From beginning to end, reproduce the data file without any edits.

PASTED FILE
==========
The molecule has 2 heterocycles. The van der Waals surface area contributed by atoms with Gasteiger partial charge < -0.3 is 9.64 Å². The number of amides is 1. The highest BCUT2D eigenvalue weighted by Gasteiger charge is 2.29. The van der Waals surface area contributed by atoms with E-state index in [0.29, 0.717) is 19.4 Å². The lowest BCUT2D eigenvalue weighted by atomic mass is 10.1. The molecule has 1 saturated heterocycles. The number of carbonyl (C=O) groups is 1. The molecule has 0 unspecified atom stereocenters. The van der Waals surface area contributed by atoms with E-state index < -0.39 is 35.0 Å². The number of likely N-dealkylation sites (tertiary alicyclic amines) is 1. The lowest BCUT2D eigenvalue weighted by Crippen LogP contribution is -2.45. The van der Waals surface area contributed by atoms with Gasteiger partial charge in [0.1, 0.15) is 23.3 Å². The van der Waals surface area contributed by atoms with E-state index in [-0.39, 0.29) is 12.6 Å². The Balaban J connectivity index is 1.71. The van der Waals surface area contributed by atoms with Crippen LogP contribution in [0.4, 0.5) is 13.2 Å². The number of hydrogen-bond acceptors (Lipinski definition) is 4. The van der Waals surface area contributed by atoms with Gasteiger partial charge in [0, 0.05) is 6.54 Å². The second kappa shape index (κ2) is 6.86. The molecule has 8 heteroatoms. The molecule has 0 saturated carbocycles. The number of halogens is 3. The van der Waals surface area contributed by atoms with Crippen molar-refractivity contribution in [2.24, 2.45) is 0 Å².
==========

The molecule has 2 heterocycles. The van der Waals surface area contributed by atoms with Gasteiger partial charge < -0.3 is 9.64 Å². The number of amides is 1. The highest BCUT2D eigenvalue weighted by Gasteiger charge is 2.29. The van der Waals surface area contributed by atoms with E-state index in [0.29, 0.717) is 19.4 Å². The lowest BCUT2D eigenvalue weighted by atomic mass is 10.1. The molecule has 1 saturated heterocycles. The number of carbonyl (C=O) groups is 1. The molecule has 0 unspecified atom stereocenters. The van der Waals surface area contributed by atoms with E-state index < -0.39 is 35.0 Å². The number of likely N-dealkylation sites (tertiary alicyclic amines) is 1. The lowest BCUT2D eigenvalue weighted by Crippen LogP contribution is -2.45. The van der Waals surface area contributed by atoms with Gasteiger partial charge in [0.1, 0.15) is 23.3 Å². The van der Waals surface area contributed by atoms with E-state index in [-0.39, 0.29) is 12.6 Å². The Balaban J connectivity index is 1.71. The van der Waals surface area contributed by atoms with Crippen LogP contribution in [0.4, 0.5) is 13.2 Å². The number of hydrogen-bond acceptors (Lipinski definition) is 4. The van der Waals surface area contributed by atoms with Gasteiger partial charge in [0, 0.05) is 6.54 Å². The second kappa shape index (κ2) is 6.86. The molecule has 8 heteroatoms. The molecule has 0 saturated carbocycles. The number of halogens is 3. The van der Waals surface area contributed by atoms with Crippen molar-refractivity contribution in [2.24, 2.45) is 0 Å².